if there was anyone who could save these Polyrhachis ants, it would be us, AC Family. Fate delivered them to our doorstep, and a
part of me felt like if we were to not take these ants in, they would surely die. Without having to run a poll, I already knew
you ant-loving AC Family were with me on this. We needed to give these ants a fighting chance
against these mites, and we were their only hope! And so, I went ahead and made the executive
decision to move these Polyrhachis ants onto El Dragon Island to start their rehabilitation
against this mite infestation. My plan was to place this test tube directly
onto the island and hope the ants would take to the various hiding places on the island
to nest. So AC Family, here we go. I placed the test tube inside. Alright, and now it was time to remove the
cotton blocker: 1 – 2 – 3! The Polyrhchis were free to explore the island. At first, the ants seemed weary to rush out
and explore their new surroundings, but eventually, the ants began to wander around. Check ’em out! At first they hung out in the area around
the test tube, and soon began to wander further and explore. They climbed the branches, inspected the plants,
and ventured off into El Dragon’s wilderness to report their findings back to the colony. Even after several minutes, the colony still
seemed reluctant to leave their test tube, but what better way to encourage the ants
to come out of hiding than a little bit of tasty honey. Shall we, AC Family? Placing a drop of honey onto a spot on the
dirft wood. And it wasn’t long before one of them discovered
it! Wow! Look at it, AC Family! Now that the ant was keeping still, I could
actually see it’s amazing body and anatomy! Not only did this species of Polyrhachis have
an amazing irridescent metallic-coloured gaster, but it also bared the most incredible armoured
spines ever! It looked almost dangerous to touch, with
those sharp hooked body spines. As more ants came to drink from the honey
drop, I could also see how bad the mite infestation was. Check them out, AC Family. Mites encrusted the lining of their eyes,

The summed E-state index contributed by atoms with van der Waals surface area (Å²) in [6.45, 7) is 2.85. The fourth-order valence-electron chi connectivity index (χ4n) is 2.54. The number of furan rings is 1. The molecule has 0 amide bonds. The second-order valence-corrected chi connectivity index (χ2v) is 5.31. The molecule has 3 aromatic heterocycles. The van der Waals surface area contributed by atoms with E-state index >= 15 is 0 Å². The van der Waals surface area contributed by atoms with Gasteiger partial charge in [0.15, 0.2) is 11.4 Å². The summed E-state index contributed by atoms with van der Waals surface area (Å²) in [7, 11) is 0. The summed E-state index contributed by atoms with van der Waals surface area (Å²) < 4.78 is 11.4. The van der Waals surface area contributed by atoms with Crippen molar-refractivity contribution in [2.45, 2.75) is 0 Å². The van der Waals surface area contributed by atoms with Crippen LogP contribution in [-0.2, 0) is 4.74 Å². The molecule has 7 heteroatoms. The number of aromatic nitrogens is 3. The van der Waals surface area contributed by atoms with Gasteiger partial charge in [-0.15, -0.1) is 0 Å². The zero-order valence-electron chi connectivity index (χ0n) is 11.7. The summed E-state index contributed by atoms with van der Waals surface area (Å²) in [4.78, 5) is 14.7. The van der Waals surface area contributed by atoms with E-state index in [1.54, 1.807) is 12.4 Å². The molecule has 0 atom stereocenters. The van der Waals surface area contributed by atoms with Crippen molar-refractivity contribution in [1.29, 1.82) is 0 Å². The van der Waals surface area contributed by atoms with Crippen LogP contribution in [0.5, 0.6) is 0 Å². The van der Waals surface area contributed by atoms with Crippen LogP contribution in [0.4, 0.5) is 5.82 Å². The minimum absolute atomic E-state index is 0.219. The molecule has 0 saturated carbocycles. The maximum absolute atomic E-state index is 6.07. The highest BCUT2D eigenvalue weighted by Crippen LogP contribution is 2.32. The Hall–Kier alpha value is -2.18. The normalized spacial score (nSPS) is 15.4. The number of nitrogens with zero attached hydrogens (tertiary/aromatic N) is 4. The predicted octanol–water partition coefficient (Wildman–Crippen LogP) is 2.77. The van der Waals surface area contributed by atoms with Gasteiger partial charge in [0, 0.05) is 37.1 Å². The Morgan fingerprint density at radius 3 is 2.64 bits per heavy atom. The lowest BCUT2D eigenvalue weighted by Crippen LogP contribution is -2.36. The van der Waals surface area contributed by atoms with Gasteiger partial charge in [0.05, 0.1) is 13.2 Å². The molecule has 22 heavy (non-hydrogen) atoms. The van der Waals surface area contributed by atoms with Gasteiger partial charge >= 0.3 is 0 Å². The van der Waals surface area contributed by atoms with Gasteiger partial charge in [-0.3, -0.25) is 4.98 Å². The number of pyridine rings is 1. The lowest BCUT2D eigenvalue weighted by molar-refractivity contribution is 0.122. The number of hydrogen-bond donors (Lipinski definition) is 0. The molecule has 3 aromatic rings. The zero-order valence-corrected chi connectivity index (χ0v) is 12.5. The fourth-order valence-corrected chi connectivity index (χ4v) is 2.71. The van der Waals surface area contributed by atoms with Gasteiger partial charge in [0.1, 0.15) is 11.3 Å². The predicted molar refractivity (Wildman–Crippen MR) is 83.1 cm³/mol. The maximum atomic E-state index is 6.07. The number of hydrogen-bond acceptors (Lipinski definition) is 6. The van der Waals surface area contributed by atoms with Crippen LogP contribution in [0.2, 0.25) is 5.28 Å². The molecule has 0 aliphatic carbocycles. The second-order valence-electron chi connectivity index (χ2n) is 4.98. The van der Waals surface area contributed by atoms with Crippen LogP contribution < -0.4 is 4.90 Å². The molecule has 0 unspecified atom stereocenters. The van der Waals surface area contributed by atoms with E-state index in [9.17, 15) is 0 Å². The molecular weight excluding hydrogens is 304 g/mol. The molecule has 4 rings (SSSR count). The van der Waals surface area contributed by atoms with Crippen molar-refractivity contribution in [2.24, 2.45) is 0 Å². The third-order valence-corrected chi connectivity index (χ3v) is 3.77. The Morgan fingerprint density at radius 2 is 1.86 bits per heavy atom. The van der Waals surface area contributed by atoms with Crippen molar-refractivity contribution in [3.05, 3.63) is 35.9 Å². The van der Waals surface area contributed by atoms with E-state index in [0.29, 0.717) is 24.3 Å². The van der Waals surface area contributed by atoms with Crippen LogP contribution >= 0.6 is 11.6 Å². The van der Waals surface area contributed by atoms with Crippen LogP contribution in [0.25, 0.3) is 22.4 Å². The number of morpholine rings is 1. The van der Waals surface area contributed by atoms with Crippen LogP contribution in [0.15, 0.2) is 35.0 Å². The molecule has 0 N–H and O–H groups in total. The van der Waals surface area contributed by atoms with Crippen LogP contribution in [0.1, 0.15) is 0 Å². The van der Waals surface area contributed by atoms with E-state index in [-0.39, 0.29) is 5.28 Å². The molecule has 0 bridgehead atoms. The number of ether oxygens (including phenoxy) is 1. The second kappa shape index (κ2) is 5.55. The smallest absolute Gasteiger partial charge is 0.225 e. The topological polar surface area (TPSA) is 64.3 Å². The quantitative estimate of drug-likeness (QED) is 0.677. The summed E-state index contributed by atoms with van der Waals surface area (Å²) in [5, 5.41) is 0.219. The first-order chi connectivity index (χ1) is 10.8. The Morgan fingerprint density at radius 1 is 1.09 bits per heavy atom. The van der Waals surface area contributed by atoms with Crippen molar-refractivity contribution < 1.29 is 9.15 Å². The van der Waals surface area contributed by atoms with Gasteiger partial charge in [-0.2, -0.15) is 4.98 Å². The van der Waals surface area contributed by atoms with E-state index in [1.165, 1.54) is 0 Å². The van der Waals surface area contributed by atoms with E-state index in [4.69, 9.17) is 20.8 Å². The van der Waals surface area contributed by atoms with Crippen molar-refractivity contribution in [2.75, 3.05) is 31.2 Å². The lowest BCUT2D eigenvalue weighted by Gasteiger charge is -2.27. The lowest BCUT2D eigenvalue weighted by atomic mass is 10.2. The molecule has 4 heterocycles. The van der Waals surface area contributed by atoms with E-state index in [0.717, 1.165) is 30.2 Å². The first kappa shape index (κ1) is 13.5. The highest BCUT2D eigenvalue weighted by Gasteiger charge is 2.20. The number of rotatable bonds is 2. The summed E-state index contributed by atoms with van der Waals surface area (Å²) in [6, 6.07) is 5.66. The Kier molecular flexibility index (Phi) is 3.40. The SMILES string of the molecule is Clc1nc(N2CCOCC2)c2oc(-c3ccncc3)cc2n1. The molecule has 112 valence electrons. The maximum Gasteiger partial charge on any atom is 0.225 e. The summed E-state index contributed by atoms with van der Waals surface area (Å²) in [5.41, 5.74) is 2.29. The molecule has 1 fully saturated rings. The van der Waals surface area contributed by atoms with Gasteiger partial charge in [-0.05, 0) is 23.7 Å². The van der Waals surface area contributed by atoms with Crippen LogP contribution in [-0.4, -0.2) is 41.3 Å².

and various parts of their body. And guys, look at this worker. It began to sort of twitch and convulse, assuming
from the discomfort caused by these body mites. Now guys, if you’re new to the channel and
the odd world of mites, here’s a crash course on what the two possible outcomes of this
mite infestation could be. Let’s start with the worst case scenario,
that these mites are lethal blood-sucking mites. These types of parasitic mites, latch on to
soft areas of a host insect and like a vampire, use their specialized mouth parts to pierce
into the insect to drink their hemolymph, the technical term for insect blood. I once had a colony of camponotus ants with
these blood-sucking mites, and turns out they died in a matter of days upon spotting the
mites. If these mites on these Polyrhachis ants were
blood-sucking mites, then chances are this ant colony would not last much longer. But, the other possible scenario is that these
mites are simply phoretic mites, meaning mites that have transformed into these specialized
body latchers, for the purposes of being transported to new more favourable lands. You see, when an environment gets too dry
or too wet, or provides too little food or water, or is “too much of anything” really,
for regular scavenging mites that feed on decaying material and fungi, the mites transform
into a life stage called the deutonymph stage, where they become body latchers onto other
larger insects until the insects carry them to a more fertile promised land. And when they do reach more favourable lands,
these deutonymph mites proceed to their next life stage, and fall off the host insect and
run off to live their ordinary helpful lives as scavengers. While they are body latchers, the phoretic
mites do not feed from the host insect’s blood. They’re just attached hitching a ride. In fact they don’t even eat at all! They don’t even have mouth parts or anuses
at this deutnymph mite stage. The mites infecting the Golden Empire in the
past, were these phoretic mites. Now according to my Acarologist friend, Dr.
Kaitlin Campbell from the University of North Carolina, a mite scientist who has helped
us with our mite-related troubles in the past, phoretic mites are not as deadly as the blood-sucking
mites, but they can still get dangerous for the ants if allowed to proceed to extreme
levels, especially for the queen and brood. I mean imagine having to eat, shed, and grow
as a larva or having to constantly egg-lay with all of these phoretic mites covering
you. Not good! Anyway, after we moved the Golden Empire into
their Hacienda Del Dorado last year, their mites did eventually fall off, so my hopes
in all of this, were that these mites infecting this Polyrhachis ant colony were also just
phoretic mites, and that the ever lush El Dragon Island here, would provide the mites
the perfect environment to transform out of the deutonymph phoretic stage and fall off
the ants. After this video is released, I will surely
have Dr. Kaitlin look at this video to get her opinion on whether or not these are phoretic
mites. Looking at the ant colony it did seem the
ants were much more open now to exploring the outside. Peeking into the test tube, I saw one ant
holding a single mature larva. Was this the only brood they had left? The queen must have stopped her egg-laying. This one larva was especially crucial then
because it was the only larva left that could spin the silk needed to construct their leaf
or debris nest. This sole larva was precious to their survival
and could not be allowed to die. Let’s hope it remains alive and functional